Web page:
Egyptian ship causes 'large damage' to Gulf of Aqaba reef after running aground in Jordan

Last month, another Egyptian-operated ship damaged the reef after it spilt fuel oil in the area

The 'Lotus', which has run aground in the Aqaba Marine Reserve. The National
Beta V.1.0 - Powered by automated translation

An Egyptian ship has inflicted large damage to the coral reef in the Gulf of Aqaba after running aground, Jordanian state television said on Tuesday.

It is the second incident within weeks to cause environmental damage in Aqaba, Jordan’s only port and an important regional diving centre.

State-owned Al Mamlaka television quoted an unidentified source as saying that "large damage has been sustained by the coral as a result of the ship running aground in the Gulf of Aqaba".

An official in Aqaba, speaking on condition of anonymity, identified the vessel as the Lotus, a general cargo ship built in 1990.

Witnesses said the ship ran aground in the Aqaba Marine Reserve, which comprises almost half of Jordan's 26-kilometre coastline.

The International Register of Shipping showed that the 108-metre Lotus is operated by Sea Gate Management, an Egyptian company.

It also operates the Flower of Sea, a similar type of ship that Jordanian authorities said spilt at least 11 tonnes of fuel oil in the Gulf of Aqaba last month. The August spill contaminated parts of the coral reef and local divers described it as the worst spill in decades.

Jordanian authorities said the spill also spread to neighbouring countries.

The official said the Lotus was towed on Tuesday to the Aqaba port and the incident will be investigated.

“No one is allowed to come near to the ship pending the investigation,” he added.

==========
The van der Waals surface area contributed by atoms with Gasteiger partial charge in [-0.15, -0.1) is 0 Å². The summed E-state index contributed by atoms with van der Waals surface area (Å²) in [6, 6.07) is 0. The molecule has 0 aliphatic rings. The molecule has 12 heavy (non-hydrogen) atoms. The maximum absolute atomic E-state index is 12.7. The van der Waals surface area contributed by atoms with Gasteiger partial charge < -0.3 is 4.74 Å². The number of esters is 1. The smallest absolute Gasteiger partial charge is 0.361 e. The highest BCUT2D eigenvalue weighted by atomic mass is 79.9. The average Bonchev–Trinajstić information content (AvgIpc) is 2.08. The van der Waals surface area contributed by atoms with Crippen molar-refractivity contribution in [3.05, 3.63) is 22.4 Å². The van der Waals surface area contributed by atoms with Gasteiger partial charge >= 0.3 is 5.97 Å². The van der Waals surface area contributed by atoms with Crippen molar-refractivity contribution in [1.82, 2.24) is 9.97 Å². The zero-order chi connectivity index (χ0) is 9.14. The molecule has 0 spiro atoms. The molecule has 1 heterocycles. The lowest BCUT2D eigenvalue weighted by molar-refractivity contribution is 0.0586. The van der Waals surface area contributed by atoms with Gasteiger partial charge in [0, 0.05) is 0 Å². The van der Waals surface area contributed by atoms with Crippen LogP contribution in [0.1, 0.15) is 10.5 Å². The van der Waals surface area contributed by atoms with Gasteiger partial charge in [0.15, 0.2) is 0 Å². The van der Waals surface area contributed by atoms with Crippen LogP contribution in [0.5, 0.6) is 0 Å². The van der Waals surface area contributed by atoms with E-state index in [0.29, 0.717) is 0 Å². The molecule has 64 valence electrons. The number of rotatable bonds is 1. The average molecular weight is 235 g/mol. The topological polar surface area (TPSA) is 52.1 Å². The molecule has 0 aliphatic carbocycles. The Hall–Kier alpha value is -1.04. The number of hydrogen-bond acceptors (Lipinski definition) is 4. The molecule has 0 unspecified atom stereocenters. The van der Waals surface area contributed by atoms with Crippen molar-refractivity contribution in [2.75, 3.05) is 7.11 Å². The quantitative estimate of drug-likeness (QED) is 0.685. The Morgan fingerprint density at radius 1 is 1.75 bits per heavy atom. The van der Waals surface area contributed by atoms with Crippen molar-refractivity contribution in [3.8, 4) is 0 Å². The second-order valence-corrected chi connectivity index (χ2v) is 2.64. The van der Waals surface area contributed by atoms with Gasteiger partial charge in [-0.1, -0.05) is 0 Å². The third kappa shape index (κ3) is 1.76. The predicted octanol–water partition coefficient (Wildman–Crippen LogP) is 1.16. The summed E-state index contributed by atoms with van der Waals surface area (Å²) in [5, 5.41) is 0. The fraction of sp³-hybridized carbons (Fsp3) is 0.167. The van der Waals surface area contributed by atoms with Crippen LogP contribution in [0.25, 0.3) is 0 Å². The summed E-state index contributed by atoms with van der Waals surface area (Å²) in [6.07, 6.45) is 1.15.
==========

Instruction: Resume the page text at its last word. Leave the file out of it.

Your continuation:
The official Jordanian news agency said that divers had been sent to the site to “assess the environmental damage” after the ship was towed away.

Video footage taken by an Aqaba resident on Tuesday morning showed the Lotus in shallow waters next to the Aqaba Marine Science Station shortly after the ship ran aground.

The marine reserve was carved out over the past few years to try to protect local fish and the coral reef after decades of construction and pollution in the area.

Aqaba has had a thriving diving industry and is a gateway to archaeological sites in the interior of Jordan, mainly the Nabataean city of Petra.

But diving instructors say there has been a significant reduction in the number of visiting divers since the fuel oil spill last month.

In June, Aqaba experienced its worst port accident in living memory when a cylinder containing about 25 tonnes of chlorine gas, destined for export to Djibouti, fell from a crane and exploded, killing 13 people.

Updated: September 13, 2022, 3:09 PM
NEWSLETTERS
MORE FROM THE NATIONAL